Building the Future of Work and Learning Together
How can we solve professional credentialing for web3?
Earlier this week, 20+ experts from various backgrounds, with many of them being founders of identity/reputation applications and protocols, but also experts from standards bodies and educational movements, came together to exchange on the future of work and learning.
During a two-hour workshop, we have exchanged the vision of where our ecosystem will be in about two years time, explored current and potential challenges, and ideated upon some of the solutions to those. The level of engagement and how openly thoughts were shared in this group were extremely inspiring.
We are gladly sharing here some excerpts from that workshop.
A few words about the rationale behind
In 2021 we have witnessed a massive rise of new applications, protocols, and infrastructure projects in web3. With noticeably increasing numbers of people leaving their jobs to work in web3 full-time or at least contributing to their favourite projects part-time, the importance of one’s professional web3 identity is increasing.
Professional identity will become decentralised. Instead of a handful of large platforms such as LinkedIn, we will see the rise of more niche services all built upon the shared identity protocol and standards. Already today there are 50+ reputation protocols for web3 with most of them launched within the last 6 months. A lot of valuable data will be generated by the end-customer applications and might become siloed if there’s no unifying layer in place.
Due to the decentralised nature of web3, the track record of one’s activity is becoming more fragmented and scattered. An active contributor in one DAO has no track record in a new DAO that they join. How do we enable the continuity, universality, and composability of building up one’s professional identity and reputation?
The future of work requires cross-chain user-controlled privacy-preserving decentralised professional identity that captures multiple reputation sources: on-chain, off-chain, domain-specific, offline, peer-assessed, centrally issued, and self-reported.
At Deep Skills we are building a professional reputation tool for DAOs and contributors. As the next step, we were planning to build a protocol that would be leveraged by any third-party reputation software. After talking with many of the founders in this space, we decided to directly involve them in the design process, reflecting the open source nature and shared ownership over the protocol from the start.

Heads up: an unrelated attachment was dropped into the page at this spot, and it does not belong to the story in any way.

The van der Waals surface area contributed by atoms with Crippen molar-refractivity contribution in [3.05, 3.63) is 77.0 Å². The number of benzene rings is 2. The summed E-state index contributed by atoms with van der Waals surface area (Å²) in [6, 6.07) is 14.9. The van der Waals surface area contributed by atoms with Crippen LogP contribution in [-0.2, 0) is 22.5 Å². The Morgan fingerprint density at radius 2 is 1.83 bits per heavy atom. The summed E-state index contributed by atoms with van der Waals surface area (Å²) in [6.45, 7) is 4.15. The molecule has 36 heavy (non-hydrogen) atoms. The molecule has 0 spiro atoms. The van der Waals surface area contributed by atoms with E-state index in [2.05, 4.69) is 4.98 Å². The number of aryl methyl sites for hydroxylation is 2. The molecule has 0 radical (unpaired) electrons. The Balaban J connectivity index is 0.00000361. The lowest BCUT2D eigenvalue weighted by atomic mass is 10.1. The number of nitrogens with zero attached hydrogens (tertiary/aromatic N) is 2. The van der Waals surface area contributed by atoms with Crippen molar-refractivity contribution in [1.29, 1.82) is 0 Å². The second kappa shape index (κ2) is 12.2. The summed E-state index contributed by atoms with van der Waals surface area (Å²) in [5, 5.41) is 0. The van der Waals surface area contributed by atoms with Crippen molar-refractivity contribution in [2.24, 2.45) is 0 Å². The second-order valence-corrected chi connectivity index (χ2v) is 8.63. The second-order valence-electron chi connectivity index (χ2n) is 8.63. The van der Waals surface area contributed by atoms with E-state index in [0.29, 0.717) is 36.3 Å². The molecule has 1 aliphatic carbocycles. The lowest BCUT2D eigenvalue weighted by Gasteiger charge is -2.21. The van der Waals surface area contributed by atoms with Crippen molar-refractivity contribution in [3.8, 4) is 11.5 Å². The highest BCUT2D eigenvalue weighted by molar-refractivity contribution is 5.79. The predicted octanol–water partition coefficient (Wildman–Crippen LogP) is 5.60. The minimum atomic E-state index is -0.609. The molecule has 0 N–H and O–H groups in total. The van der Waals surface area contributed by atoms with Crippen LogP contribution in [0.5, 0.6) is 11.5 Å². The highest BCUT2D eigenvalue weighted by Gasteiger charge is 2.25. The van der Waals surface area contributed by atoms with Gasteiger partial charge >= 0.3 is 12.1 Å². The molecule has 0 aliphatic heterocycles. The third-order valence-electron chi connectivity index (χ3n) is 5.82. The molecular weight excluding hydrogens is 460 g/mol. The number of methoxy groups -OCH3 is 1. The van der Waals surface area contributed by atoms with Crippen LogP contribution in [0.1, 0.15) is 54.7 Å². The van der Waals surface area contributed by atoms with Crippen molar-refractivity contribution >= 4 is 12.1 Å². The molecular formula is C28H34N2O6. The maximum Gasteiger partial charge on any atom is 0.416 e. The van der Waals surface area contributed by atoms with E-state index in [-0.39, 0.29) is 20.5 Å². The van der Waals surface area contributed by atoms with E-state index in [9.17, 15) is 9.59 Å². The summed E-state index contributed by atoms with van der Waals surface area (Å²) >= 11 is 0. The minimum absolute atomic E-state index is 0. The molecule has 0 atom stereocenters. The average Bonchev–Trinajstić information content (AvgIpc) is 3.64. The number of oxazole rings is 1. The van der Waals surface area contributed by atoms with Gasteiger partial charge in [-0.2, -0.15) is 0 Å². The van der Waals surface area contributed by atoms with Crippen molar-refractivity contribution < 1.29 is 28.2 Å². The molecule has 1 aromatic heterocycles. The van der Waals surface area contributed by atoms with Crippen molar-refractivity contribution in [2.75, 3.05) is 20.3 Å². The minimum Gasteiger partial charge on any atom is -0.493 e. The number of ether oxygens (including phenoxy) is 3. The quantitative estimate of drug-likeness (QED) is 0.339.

Here’s a quick recap of the workshop and some key insights. Feel free to explore the Miro board to see the full version and draw your insights out of it.
A shared vision for reputation protocol
Decentralized identity will change how people view, explore and obtain skills. Quite a few people mentioned the potential gamified mechanics of exploring and forging one’s professional path through interactive skill trees.
The protocol becomes a lego block on top of which other applications will be built with each application potentially defining their reputation scoring algorithms. The underlying data will most likely be separated from the scoring algorithms to let people and applications have their own interpretations. The accessibility and openness of that data will become a major question — open data or zkp permission-based sharing?
One of the participants wrote: “There’s a sense that if we can get this right, it can change things for the better, and if we get it wrong, it could lock us into something horrible.” In the bottom right you can see a useful reminder of the alternative future.
Although we haven’t yet coined one shared vision definition that would cover all these different aspects, we can with high certainty say that most of the definitions resonate with the community.
Current and future challenges to be solved
Here are the 8 most upvoted challenges out of the 60+ (!) that were expressed and shared by the participants.
From challenges around privacy, diversity, inclusivity, questioning own biases to particular details of the implementation and guiding principles. This variety of perspectives proves even further that working collaboratively is essential to the design of the protocol.
Our first take on the solution side
Since this was a rather kick-off testing the waters kind of workshop, we could only scratch the surface this time. Nevertheless, there was no shortage of ideas for the selected challenges.
Overview of the Solution exercise
A glimpse into the most upvoted ideas.
There is a lot to unpack and follow-up upon here. We are planning to set up next session to dive deeper into some of the challenges.
Designing and building the unifying protocol for the future of work is no small task and true to web3 ethos we should tackle this together. Neither should this protocol be owned and run by just one party.
The intent to act collaboratively is there and could be vividly seen throughout this workshop, we should build on top of this momentum. Now we need to identify the next steps and principles of this collaboration.
Some participants suggested setting up separate working groups with a clear focus on one challenge. We will certainly do that and will follow up with a few new workshops.
To everyone who participated in the workshop: You Are Awesome!